(don't tell me to grow out of it)
well, everything seems to have worked out, and it is becoming quite clear that i will leave bangladesh in one week. finally end of mission... over 14 months will be completed (really, the longest i have been in one job for a while - i'm the type to get bored easily and 12 months is usually as long as i want to stay in one place).
my replacement has been found and confirmed and will be here this week. my handover report (currently 20 pages!!) is definitely on its way to being complete. my 'unique' form of filing is being simplified to something that may make sense to someone who doesn't live in my brain. my evals for my team are all mostly written, and meetings will be held next week. my boss and i have done my eval. my end of mission schedule is worked out (just need to confirm flights).
and i've said good-bye to a lot of folk already. i found myself in teknaf in early may for the 'farewell/closure' party for the project. many of the staff had already started working for a handover partner (we have handed over the IPDs and are co-managing the outpatient clinic right now). there were a lot of goodbyes going on at that party. but there was also dancing, which is something i haven't been able to enjoy a lot in bangladesh. but we did dance at this farewell. a combination of hindi superhits, and aqua.
i haven't talked a lot about leaving. but i knew that it was likely my last time in teknaf. and i was definitely sad. and yes, of course, i cried a little as we drove out that last day. but that's to be expected yes?
further confirmation that it was my last visit was that i finally (!!) saw elephants!! finally after i don't know how many times i have driven the highway outside teknaf... i saw the elephants!
and it's strange... my expat 'team' here hasn't really changed much for a long time. i've had the same head of mission, log coordinator and medical coordinator since june. i said goodbye to the head of mission last weekend before he left for meetings, to the medical coordinator last night before she headed to holidays... even most of our teknaf expat team has been the same since last summer. so it's been the first of really big goodbyes of people who i've been through so much with in this mission (floods, cyclones, closures, openings...).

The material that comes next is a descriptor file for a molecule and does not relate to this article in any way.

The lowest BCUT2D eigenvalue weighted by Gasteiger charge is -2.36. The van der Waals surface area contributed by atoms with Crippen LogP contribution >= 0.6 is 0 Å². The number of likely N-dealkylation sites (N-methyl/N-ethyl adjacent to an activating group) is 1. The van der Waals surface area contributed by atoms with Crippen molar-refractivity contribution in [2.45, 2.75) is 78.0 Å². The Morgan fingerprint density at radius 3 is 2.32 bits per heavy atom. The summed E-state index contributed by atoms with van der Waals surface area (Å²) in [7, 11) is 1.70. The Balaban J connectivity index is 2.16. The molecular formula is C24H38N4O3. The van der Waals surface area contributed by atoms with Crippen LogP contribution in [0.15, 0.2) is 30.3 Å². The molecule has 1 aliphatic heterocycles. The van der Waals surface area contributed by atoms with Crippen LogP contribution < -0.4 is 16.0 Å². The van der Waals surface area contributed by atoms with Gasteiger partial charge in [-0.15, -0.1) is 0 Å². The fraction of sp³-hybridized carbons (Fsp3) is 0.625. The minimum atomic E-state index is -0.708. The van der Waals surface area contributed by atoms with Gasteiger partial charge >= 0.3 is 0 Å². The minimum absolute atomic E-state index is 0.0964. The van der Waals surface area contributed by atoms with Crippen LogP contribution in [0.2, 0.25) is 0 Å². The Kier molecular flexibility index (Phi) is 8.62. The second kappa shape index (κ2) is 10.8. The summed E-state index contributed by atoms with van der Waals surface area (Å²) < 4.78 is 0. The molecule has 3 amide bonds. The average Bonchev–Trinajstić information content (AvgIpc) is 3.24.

and while the management team i've worked with this past year will likely never exist as itself again, there is a chance i will see the expats again. but my co-workers who are national staff, my own team, my own department - this is a pretty solid goodbye. i can hope we will keep in touch, and thanks to the miracle of social networking sites, perhaps we will. but in reality, there's little chance i'll ever come back to bangladesh. and just like my colleagues in sudan who i'll likely never see again, the same is true for my colleagues here.
and finally, it's saying goodbye to the people here. saying goodbye to tal camp and everyone living there. saying goodbye to the beneficiaries in the hill tracts and in the old cyclone project sites, and the dhaka project. and it's more abstract than the people i know by name and have worked alongside. it's more abstract, but it's a bit harder. after a year of learning about, and trying to provide services to people, i've come to care a great deal about what happens to them. and while i'm confidant in our handovers, and our project teams, and my replacement, it's difficult to let go. specifically, i have seen the struggles and hardships of the rohingyas living in tal camp, and very soon, i will no longer be part of trying to provide them the stuff that basic human rights are made of. i will no longer be a witness who can speak out. it's hard to let go of that.
i have a lot to look forward to. my baby nephew, the rest of my fabulous family, and friends i love dearly who are all waiting for me to come home. so while i'm thrilled beyond belief to go home and see them all, it doesn't come without the sadness.
but as the wise dr. seuss once said (and as the staff in teknaf wrote on the invitation for the farewell party)... don't cry because it's over, smile because it happened.